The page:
Mosquito State movie review & film summary (2021)


What’s really wrong with Richard is that he’s a boring monster. He’s too obvious to be unsettling, and too goofy to be pathetic. Who really cares about a well-dressed creep who skulks about like a young Mr. Burns, and talks about the world beyond his Central Park penthouse as if it were a hot plate he’s touched a few too many times? You have to want to suspend your disbelief to care about Richard, and unfortunately, the qualities that define him on a scene-to-scene basis are often a weird mix of tired clichés and vague insinuations. Richard’s monstrousness doesn’t appreciate with time either: he just becomes more ungainly and, well, wrong.

In case the movie’s title is too mysterious: “Mosquito State” is about what went wrong before the 2008 market crash. Richard and his prized algorithm apparently saw the writing on the wall, but his employers did not listen to him because that obviously would have been bad for their business.

And while Richard tries—and fails—to keep up appearances at work, he also fends off a mosquito infestation in his enormous apartment. Floor-to-ceiling windows, concrete slab walls, a working fireplace, the whole bit. Mosquitos swarm the joint by movie’s end, because that’s a good part of what’s supposed to be wrong with Richard.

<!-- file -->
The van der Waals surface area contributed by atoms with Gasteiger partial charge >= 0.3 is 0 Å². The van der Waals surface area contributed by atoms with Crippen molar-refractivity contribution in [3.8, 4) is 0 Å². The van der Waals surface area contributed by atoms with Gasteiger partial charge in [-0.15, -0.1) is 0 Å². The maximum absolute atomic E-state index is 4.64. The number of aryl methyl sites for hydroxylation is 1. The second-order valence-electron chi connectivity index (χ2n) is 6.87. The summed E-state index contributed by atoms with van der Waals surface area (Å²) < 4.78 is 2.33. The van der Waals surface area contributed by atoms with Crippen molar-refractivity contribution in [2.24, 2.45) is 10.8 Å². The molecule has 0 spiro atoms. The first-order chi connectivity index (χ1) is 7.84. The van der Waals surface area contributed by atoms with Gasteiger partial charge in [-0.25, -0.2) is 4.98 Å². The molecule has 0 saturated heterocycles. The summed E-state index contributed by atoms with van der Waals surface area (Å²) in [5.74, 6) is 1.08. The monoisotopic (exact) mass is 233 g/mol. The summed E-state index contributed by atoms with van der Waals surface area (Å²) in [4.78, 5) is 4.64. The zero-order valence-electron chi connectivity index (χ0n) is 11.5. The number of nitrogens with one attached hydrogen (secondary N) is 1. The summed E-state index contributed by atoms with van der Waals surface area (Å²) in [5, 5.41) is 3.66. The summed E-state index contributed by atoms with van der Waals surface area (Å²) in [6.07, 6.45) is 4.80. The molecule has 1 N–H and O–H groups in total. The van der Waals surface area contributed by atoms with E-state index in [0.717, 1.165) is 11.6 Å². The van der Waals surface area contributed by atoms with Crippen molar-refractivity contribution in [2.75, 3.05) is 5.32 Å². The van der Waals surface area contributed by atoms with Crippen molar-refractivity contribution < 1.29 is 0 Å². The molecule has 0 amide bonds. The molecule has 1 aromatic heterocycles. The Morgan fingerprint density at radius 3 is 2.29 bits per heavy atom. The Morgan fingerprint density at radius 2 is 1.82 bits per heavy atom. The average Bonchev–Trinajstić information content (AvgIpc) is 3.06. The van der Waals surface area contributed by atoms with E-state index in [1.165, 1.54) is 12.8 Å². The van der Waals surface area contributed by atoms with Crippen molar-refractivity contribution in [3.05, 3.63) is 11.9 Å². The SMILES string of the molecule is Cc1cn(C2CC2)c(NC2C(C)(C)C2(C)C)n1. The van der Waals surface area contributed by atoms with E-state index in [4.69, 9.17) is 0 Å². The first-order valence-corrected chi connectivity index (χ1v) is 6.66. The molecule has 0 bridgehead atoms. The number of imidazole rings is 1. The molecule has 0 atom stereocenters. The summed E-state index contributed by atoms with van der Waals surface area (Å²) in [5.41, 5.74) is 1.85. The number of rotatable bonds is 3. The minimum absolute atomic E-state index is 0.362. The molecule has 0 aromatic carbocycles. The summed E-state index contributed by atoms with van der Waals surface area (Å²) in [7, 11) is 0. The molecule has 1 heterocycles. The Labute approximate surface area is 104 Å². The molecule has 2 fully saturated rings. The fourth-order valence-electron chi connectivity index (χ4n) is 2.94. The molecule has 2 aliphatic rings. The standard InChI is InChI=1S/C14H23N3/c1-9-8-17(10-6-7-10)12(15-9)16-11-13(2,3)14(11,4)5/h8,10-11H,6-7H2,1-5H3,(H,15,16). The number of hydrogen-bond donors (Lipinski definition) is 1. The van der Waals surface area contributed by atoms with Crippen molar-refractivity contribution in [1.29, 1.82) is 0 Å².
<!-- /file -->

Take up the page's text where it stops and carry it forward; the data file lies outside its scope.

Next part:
That’s bad, I guess, because Richard needs some perspective in order to divine his “models”; otherwise, his eccentricities simply aren’t profitable. So Richard faces a surreal but essentially personal crisis, and finally realizes that he’s only so valuable to the people in his life.

This epiphany understandably depresses Richard, but more often than not, the makers of “Mosquito State” indulge Richard’s upset instead of giving it serious consideration. He pouts when asked if he’s following the Utah miners’ then-ongoing story: “No, but I know how these stories end.” Because of his knowledge of models and trends, right? And when Richard scuffles into his office, we follow him from behind, so that his hunch stands out, but also so that we’re not overwhelmed by the blotches on his face. Richard’s character is a special effect that’s used to low-key provoke viewers. It’s also handled with so much care that one can’t help but feel let down by the movie’s anticlimactic finale.

You can view the original article HERE.

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